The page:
Before catching up with a few friends at Tingley Ponds on Saturday to help them find the unusual Rusty Blackbirds and Pacific Wren, I decided to stop by the Albuquerque Botanic Garden to see what was about. Not too many birds at this time of year, but there were a few Wood Ducks hanging at the pond, including this pair quietly paddling around.
We did get lucky later the afternoon at seeing both of the target birds, but it wasn’t until later in the week when I returned to show them to Matt that I got a pretty good picture of that Pacific Wren, who gave us quite a show and was unusually talkative during our visit.
Tuesday seemed like a good day to drive up to Sandia Crest to see the rosy finches while they are still around. A smaller number this year stopped by while I was there including several instances when only a single bird would arrive instead of the more typical swirling flock. Pictures weren’t that great during the short times they were there, but I did get a pretty good one of one of the Steller’s Jays that were about along with white- and red-breasted nuthatches, chickadees, and juncos.
Matt and I had a great morning on Wednesday, first tracking down the Thayer’s Gull that had been reported recently near the Alameda Bridge, and then finding both the Rusty Blackbirds and the Pacific Wren — it’s a good day when Matt gets to add three birds to his State (310 species) and County (232 species) lists including one that was a lifer!
Fairly entertaining to see while we were hunting down that wren was this Cooper’s Hawk apparently enjoying a day at the mud spa, behavior I’ve never seen before.
The next day, the Thursday Birder group headed out to the open country east of the Sandias near Estancia on a successful hunt for Ferruginous Hawks and several other raptors. This one waited rather patiently on a telephone pole for me to take his picture,
but eventually tired of my intrusiveness and took off for parts unknown.
In addition to a large number of Ferruginous Hawks, there were a few Red-tailed Hawks (including two of the dark morph form) and American Kestrels seen, Loggerhead Shrikes, a huge flock of Horned Larks (with a couple of Chestnut-collared Longspurs),
a couple of Sage Sparrows (unusual for this area), and a few Western Meadowlarks.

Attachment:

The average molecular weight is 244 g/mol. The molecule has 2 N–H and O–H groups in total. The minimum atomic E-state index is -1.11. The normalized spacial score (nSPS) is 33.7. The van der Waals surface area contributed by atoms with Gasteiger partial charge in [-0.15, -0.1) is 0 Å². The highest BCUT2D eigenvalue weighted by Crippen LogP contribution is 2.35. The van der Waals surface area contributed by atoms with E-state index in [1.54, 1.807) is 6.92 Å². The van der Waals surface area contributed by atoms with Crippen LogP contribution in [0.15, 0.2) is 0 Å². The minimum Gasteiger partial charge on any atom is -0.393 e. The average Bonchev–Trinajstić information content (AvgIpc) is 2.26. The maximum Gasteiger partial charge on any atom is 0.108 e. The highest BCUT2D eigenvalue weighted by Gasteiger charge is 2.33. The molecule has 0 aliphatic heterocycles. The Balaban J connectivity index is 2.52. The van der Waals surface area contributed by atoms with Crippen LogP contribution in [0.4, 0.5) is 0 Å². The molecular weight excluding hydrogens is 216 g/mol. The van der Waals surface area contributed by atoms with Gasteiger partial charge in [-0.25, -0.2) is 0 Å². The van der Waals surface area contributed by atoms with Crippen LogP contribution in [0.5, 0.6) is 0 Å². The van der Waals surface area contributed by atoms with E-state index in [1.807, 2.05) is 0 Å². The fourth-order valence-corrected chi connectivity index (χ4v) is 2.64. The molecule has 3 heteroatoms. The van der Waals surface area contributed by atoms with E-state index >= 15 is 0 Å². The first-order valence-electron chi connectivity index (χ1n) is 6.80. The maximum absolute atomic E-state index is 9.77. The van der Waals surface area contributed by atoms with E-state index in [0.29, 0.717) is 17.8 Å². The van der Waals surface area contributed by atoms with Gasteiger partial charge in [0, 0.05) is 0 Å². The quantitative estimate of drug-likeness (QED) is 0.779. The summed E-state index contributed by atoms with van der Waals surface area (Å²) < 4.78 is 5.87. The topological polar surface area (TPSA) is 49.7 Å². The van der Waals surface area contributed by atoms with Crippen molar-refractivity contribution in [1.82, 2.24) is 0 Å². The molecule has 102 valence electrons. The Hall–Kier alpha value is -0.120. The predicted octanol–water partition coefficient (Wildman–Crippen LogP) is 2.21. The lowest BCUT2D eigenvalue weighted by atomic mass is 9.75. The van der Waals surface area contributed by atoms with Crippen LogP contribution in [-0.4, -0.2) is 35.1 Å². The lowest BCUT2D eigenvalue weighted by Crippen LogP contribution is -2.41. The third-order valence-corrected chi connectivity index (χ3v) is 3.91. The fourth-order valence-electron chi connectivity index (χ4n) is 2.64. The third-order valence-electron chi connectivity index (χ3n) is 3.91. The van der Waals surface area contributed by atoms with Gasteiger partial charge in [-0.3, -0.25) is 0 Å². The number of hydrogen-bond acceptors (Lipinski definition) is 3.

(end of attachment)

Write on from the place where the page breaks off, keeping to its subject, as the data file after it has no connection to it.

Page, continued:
Yesterday, Rebecca and I drove down first to Bernardo NWR and then on to Bosque del Apache NWR. Bernardo seemed to be the place to go for Sandhill Cranes and Snow Geese (not to mention the 8 Bald Eagles we saw during our short visit), with considerably larger numbers of both than we’d see at the Bosque. A nearly full moon still up that morning made a pretty good backdrop for the geese flying about.
Just as we were closing in on the Visitor Center at the Bosque, Rebecca spotted a raptor-like bird in a cottonwood on the side of the highway and had me pull a quick u-turn to check it out. Turned out to be a Merlin, and close to where we’d seen one during the Festival of the Cranes back in November. Much better lighting this time for a picture of this fairly uncommon bird.
The feeder at the Visitor Center brought in a White-throated Sparrow in among the large flock of the more usual White-crowned Sparrows.
Birding was fabulous at the Bosque that day. Among the raptors, there were large numbers of Red-tailed Hawks and Northern Harriers, a couple of Ferruginous Hawks, several Bald Eagles, and, as we were leaving to head back to Albuquerque, a surprise Prairie Falcon. We were watching one Red-tailed perched in a tree when a second one flew up and and drove the first one off.
During the day, we’d also get to see the Long-billed Curlews that have been reported near the Willow Deck recently, a Wilson’s Snipe, Cinnamon and Green-winged Teal, Hooded and Common Mergansers, and quite a few other species.
Most entertaining at the end of the day was a Great Blue Heron who’d been hanging around near the fee station all day, and who apparently had one of those itches that just won’t go away.